Panel Discussion: Fixers On The Frontlines

Tue, June 26, 2007 6:00 pm at Alwan for the Arts

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Alwan for the Arts Presents

Fixers On The Frontlines

Tuesday, June 26, 2007, 6:00 – 8:00 PM Free and open to the public Refreshments will be served

Sponsored by The Steven Vincent Foundation and Friends of Jassim

“…I am now in Jordan. Too many know my work. I attacked in car and very badly beaten. I fear my mother will be killed for my job…” -email from an Iraqi fixer, August 2006

Fixers have long worked along side foreign correspondents and photojournalists in war zones doing everything from translating, booking hotels, setting up interviews to safeguarding journalists and providing critical regional expertise behind the scenes. But with the rise of hostility toward journalists covering the U.S.-led war on terror, fixers in Iraq and Afghanistan find themselves pushed to the frontlines as they are not only increasingly used to cover difficult areas and situations considered too dangerous for Westerners but they are targeted just for their association with Westerners. These high-risk jobs come at an even higher price: their lives. At the time of writing, the Committee to Protect Journalists reports that 106 journalists have been killed in Iraq since the invasion in 2003 and of those 84 were Iraqi. Additionally, 39 support workers, i.e. fixers, were killed, 38 of them Iraqi. As the work of fixers becomes more critical and more dangerous, news organizations, freelance journalists and photographers face tougher ethical and professional questions in navigating this new terrain in international journalism. This panel discussion seeks to open the dialogue on these important issues and questions, as well as share some of the inspiring and heartbreaking stories of fixers.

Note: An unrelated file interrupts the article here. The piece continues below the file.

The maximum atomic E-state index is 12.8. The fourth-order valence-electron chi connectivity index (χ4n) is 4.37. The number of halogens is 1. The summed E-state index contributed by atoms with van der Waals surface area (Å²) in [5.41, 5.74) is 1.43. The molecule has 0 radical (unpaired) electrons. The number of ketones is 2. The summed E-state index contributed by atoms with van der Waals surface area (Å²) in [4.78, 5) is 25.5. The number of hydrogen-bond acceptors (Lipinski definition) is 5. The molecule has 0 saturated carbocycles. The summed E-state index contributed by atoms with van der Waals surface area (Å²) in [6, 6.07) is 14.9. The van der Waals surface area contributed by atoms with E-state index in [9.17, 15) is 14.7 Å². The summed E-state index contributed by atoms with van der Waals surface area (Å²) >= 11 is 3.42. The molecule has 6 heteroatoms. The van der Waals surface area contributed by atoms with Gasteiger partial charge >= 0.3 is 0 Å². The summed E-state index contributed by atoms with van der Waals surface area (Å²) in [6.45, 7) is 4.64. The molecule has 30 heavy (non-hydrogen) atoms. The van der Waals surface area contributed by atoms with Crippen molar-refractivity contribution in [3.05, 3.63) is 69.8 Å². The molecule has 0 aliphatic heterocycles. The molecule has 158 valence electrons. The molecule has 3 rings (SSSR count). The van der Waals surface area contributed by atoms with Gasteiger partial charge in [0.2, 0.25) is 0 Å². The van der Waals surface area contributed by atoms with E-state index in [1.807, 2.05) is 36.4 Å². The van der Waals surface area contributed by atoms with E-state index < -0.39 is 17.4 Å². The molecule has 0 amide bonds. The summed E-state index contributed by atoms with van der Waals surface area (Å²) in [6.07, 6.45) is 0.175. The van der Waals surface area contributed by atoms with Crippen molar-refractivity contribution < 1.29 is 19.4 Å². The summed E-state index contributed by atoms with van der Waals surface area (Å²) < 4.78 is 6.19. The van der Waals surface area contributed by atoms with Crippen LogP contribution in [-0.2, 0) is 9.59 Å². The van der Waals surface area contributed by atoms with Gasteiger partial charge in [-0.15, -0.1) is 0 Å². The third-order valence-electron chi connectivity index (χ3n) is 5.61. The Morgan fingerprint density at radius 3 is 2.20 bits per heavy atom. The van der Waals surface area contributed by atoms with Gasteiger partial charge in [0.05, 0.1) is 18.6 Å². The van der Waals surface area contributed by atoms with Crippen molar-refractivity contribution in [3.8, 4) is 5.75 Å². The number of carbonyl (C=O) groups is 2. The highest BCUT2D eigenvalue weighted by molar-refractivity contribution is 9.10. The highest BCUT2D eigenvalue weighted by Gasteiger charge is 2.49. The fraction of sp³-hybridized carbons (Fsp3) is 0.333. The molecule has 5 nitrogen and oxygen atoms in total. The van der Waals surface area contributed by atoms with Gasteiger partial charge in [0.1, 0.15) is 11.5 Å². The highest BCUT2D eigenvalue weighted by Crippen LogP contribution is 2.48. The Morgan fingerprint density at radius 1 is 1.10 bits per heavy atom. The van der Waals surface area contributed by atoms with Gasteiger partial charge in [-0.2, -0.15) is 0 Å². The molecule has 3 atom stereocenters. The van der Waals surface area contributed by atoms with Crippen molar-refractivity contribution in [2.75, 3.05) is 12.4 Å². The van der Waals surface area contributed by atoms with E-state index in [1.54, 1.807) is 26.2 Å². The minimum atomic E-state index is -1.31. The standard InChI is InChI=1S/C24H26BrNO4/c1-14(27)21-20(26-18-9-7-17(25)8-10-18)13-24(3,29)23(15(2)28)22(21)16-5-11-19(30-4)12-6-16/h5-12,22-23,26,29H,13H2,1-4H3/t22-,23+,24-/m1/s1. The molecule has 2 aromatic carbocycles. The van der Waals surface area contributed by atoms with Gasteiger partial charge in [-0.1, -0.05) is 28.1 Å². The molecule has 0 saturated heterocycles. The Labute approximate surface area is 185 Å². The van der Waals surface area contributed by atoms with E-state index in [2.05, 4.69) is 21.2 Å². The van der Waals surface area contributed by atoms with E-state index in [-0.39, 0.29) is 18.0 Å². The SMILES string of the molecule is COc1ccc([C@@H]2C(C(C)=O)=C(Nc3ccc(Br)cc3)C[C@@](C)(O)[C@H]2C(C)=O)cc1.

Bob Dietz, Moderator, Asia Program Director, The Committee to Protect Journalists

Majeed Babar is a former fixer/journalist/photojournalist from Pakistan

Micah Garen, photographer and documentary filmmaker

Ayub Nuri is an Iraqi journalist

George Packer has been a staff writer for the New Yorker since May 2003 and has published several books, most recently The Assassins'Gate: America in Iraq.

Lisa Ramaci is the widow of Steven Vincent, the freelance journalist and author of In the Red Zone: A Journey into the Soul of Iraq, who was kidnapped and murdered in Basra, Iraq in August 2005. She is the founder of the Steven Vincent Foundation, set up to honor the memory of her husband, and to acknowledge the vital and courageous work performed by local journalists and other media workers.

Sponsoring Organizations

The Steven Vincent Foundation, a non-profit organization set up to assist the families of indigenous journalists in regions of conflict throughout the world who are killed while doing their jobs, and to support the work of female journalists in those regions.

Friends of Jassim, a loose and growing collective of concerned individuals from the photographic community working to raise awareness and foster dialogue on the multitude of issues surrounding the work of fixers, while also urgently trying to secure the safety of Iraqi fixer Jassim. Jassim has worked with many well-known journalists and photographers and he was a key part of the grassroots efforts to negotiate the release of photographer Micah Garen and interpreter Amir Doshi when they were kidnapped in 2004. He was also the main photographer and local coordinator of the "Photographs by Iraqi Civilians, 2004" exhibition that launched on the first day of the Republican National Convention in New York in collaboration with Daylight Magazine, PixelPress, NYU and the Open Society Institute. For further information or to make donations please contact Ambreen Qureshi at

Last updated: 2007-09-12 08:56:36

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